Posts Tagged ‘ Construction ’

U7 Newsletter Debuts

We present to you U7’s Quarterly Newsletter! Our first edition!
We hope to keep all of our colleagues, partners, small businesses owners, business supporters, and the general public abreast of the small business support services we provide and how the project is progressing. Each quarter, the newsletter will be highlighting a Central Corridor small business owner and providing small business tips, advice and resources.

This is our way of showing our appreciation for your continued support of the small businesses that dot the Central Corridor Light Rail Transit Line.
If you have any ideas of a business to highlight, information you want to know more about, or have business tips or advice to share that we can add to future editions, please drop us a line.
Sia Lo, U7 Small Business Consultant, was the lead on the creation of the U7 Newsletter and with Steve Olson’s assistance (U7’s Graphic Designer), they have provided us (and you) with a great first edition.
We would also like to take the opportunity to thank our funders: Central Corridor Funders Collaborative, St. Paul Foundation, Bigelow Foundation, City of St. Paul STAR Program, and Federal Funds provided through Congresswoman Betty McCollum. The majority of our funders have supported the U7 project since April 2009, and due to their early support we have been able to get U7 services on the ground a whole two years before construction begins on University and Washington Avenues. THANK YOU!
Find out more about U7 here.

Toni Carter

Toni Carter

Ramsey County Commissioner Toni Carter

In 1971, Toni Carter moved to Northfield, Minn. to attend Carleton College — a liberal arts school located near the Twin Cities. Upon graduating, she moved to St. Paul, where she became an active member in the community.

“As a young person coming here from Carleton, I was active in a lot of ways,” Carter said of her beginnings, “I was an artist and a performer who became very involved with theatre.”

Upon entering her mid-twenties, however, her lifestyle began to shift. “My activities changed as I grew up and had children,” Carter said, “and I became involved with business and the community in a much deeper way.” Now, after more than 30 years of service to Ramsey County, this deep involvement has not gone unnoticed.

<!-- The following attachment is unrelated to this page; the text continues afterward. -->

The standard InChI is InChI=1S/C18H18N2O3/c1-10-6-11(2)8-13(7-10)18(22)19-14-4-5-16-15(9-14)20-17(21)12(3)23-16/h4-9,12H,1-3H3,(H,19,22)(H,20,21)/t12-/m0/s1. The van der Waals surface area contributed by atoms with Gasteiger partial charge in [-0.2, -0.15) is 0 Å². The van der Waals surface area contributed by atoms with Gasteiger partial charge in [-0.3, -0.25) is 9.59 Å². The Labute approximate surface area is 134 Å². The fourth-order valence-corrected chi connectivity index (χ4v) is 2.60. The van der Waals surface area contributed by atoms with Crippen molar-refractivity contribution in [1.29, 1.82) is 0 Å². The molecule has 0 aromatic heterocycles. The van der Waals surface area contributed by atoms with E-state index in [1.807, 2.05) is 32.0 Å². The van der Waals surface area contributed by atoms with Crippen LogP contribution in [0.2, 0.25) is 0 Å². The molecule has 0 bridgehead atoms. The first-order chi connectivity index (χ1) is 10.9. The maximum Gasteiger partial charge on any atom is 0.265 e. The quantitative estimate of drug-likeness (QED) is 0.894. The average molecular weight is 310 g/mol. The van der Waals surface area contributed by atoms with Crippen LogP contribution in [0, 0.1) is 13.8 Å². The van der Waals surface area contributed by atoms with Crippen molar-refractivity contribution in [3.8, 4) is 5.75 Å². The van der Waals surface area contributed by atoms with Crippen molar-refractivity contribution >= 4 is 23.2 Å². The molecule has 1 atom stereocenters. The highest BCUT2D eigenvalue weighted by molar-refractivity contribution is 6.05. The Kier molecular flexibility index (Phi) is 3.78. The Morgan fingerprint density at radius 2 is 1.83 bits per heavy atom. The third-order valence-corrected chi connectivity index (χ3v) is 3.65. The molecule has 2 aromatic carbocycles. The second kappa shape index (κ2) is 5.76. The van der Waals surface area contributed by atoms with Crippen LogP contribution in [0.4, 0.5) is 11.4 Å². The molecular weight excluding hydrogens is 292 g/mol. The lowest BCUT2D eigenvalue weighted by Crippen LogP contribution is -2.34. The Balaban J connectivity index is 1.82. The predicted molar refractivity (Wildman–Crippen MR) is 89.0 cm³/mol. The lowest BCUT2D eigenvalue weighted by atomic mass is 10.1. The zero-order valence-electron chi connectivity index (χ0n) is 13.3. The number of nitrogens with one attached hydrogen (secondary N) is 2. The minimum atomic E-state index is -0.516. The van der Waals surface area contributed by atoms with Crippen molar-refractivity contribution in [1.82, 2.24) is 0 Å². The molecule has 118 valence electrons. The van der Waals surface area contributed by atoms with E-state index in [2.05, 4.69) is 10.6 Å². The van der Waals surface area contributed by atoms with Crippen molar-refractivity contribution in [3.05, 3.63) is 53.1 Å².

Carter is currently the Commissioner of District 4 in Ramsey County and has been since 2005. In the years since her term began, the Commissioner has dedicated herself to a variety of issues and hopes to continue doing so through re-election in November.

One of the Commissioner’s top priorities is the Central Corridor Light Rail Transit line — the transportation corridor that will link downtown St. Paul and downtown Minneapolis. While the construction continues on this project, the Commissioner plans to focus on support for local businesses and neighborhoods, and resolve outstanding issues such as parking.

“The Light Rail Transit is really good for a number of reasons,” the Commissioner said. “We know for sure that it will create jobs — at least for a period of time.”

Other county projects that will allow for job expansion include the restoration of the Roseville Library and the creation of new buildings around the city. “We hope to have a continual flow of work in order to ensure jobs for years to come,” she said, “we want to create living wages for the people in our community.”

The Central Corridor Light Rail will also create new opportunities for quality, affordable housing — a change that can already be seen in many areas of the community. “People can see the structures being built and they get amped up because of it,” she said.

The Commissioner believes that new jobs and more housing will have a positive effect on youth in the community. “Making jobs available is key to creating a vibrant home environment,” she said. “We need to work together in order to provide the best for our children.”

One program the Commissioner uses to reach youth is the Juvenile Detention Alternatives Initiative — a systems reform that reduces the number of detained youth in detention centers in Ramsey County. Since 2005, the number of detained youth has decreased by 70 percent. The Commissioner plans to continue building support and spreading the initiative statewide.